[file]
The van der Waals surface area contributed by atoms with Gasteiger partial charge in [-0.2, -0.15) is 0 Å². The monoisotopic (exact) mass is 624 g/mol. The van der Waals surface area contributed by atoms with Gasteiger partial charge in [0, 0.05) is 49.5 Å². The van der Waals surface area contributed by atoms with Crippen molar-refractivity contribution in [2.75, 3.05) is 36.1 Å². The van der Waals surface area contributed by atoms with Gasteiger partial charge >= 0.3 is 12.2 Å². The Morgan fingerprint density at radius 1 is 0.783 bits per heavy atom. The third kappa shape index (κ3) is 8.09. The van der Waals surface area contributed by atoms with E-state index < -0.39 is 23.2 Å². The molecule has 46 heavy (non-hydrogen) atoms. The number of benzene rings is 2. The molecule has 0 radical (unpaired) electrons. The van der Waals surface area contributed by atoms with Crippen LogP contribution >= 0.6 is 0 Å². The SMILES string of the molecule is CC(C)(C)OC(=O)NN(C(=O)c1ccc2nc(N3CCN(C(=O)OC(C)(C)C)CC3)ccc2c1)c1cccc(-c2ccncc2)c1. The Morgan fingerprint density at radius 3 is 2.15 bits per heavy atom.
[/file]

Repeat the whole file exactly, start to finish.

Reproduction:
The van der Waals surface area contributed by atoms with Gasteiger partial charge in [-0.2, -0.15) is 0 Å². The monoisotopic (exact) mass is 624 g/mol. The van der Waals surface area contributed by atoms with Gasteiger partial charge in [0, 0.05) is 49.5 Å². The van der Waals surface area contributed by atoms with Crippen molar-refractivity contribution in [2.75, 3.05) is 36.1 Å². The van der Waals surface area contributed by atoms with Gasteiger partial charge >= 0.3 is 12.2 Å². The Morgan fingerprint density at radius 1 is 0.783 bits per heavy atom. The third kappa shape index (κ3) is 8.09. The van der Waals surface area contributed by atoms with E-state index < -0.39 is 23.2 Å². The molecule has 46 heavy (non-hydrogen) atoms. The number of benzene rings is 2. The molecule has 0 radical (unpaired) electrons. The van der Waals surface area contributed by atoms with Crippen LogP contribution >= 0.6 is 0 Å². The SMILES string of the molecule is CC(C)(C)OC(=O)NN(C(=O)c1ccc2nc(N3CCN(C(=O)OC(C)(C)C)CC3)ccc2c1)c1cccc(-c2ccncc2)c1. The Morgan fingerprint density at radius 3 is 2.15 bits per heavy atom.